What''s this I hear about a "dad''s deal"?
I''ve recently heard somewhere in the press that there''s a "deal" that the court give to dads.
Apparently it''s almost as simple as "give the father every other weekend", as a deal, and that''s pretty much the end of the story.
I''ve also heard that it''s almost futile to even bother fighting for residence of children because, regardless of what the mum does, the dad just gets the dad''s deal.
I''m worried enough as it is, since my kids seem to have not only a very clear idea of where they are and with whom on what day, but they''re both young (5 and 7).
My sol has said that since there is no order in place, while I can encourage contact as much as possible (which I do), if the children are adamant they want to stay at home, I am listening to their needs.
Am I, as most dads (it seems), regardless of routine in place, bad behaviour and abuse from her side just headed for changes being made by court?
It isn''t unusual for parents to share the quality time at weekends and during the school holidays 50:50 with perhaps a night or so during the week. However, apparently 12% of single parent families are headed by a father and recent research estimates 3% of separated parents share care 50:50. There are a number of WV dads who have their children living with them for the majority of the time or 50:50 . There are also a number of mums who don''t'' have children living with them eg Rob?, Monitor, GuernseyGuy, Oz?, Tinny, Mummybear, Elizabeth, Soulruler, Ssoria immediatiatey spring to mind but there quite a few others.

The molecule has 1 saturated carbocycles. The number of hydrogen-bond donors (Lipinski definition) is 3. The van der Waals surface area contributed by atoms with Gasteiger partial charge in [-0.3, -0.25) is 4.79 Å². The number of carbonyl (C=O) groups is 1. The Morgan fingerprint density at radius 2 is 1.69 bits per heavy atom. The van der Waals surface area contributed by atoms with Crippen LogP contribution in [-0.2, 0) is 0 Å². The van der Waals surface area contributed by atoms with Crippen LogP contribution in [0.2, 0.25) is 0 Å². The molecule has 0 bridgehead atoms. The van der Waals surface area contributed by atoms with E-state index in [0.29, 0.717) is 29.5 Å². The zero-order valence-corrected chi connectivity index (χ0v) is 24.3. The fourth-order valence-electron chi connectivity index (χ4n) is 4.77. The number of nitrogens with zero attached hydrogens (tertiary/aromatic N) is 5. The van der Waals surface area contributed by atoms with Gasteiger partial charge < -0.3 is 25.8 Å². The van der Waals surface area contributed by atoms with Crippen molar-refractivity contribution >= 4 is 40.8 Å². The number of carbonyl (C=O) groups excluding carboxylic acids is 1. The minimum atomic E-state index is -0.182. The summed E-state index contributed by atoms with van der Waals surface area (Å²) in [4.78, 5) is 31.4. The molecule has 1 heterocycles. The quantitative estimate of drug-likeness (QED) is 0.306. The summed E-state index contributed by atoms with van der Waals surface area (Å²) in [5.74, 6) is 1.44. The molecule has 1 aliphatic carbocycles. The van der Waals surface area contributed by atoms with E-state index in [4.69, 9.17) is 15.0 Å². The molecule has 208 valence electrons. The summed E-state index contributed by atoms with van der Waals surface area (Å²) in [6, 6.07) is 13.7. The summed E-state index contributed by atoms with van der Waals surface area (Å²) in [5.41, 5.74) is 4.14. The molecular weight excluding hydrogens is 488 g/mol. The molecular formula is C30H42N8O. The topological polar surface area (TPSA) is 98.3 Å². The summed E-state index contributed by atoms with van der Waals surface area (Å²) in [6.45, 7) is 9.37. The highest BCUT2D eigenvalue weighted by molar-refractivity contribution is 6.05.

When courts consider arrangement for children they must give regard to the Welfare Checklist in s1 Children Act 1983. This includes the views of children according to their age and maturity, background and the effects of any change. Given that the majority of fathers (about 90-95%) with dependent children work in full-time inflexible jobs and work longer hours than any group of men whereas the majority of mothers with dependent don''t'' work or work in part time flexible jobs to accommodate child care it is an uphill struggle changing the arrangement which was established during the parents'' relationship.
As far as abuse or neglect are concerned the courts hear allegations and counter allegations all the time and without evidence from professionals such as teachers or social workers that children are suffering significant harm a judge will have difficulty choosing between two stories. Even when it has been established the children have suffered harm that is weighed against the strengths such as the sense of security, the strength of established bonds and measures that might be put in place. The courts aren''t looking for the better parent, rather assessing if the parenting is "good enough."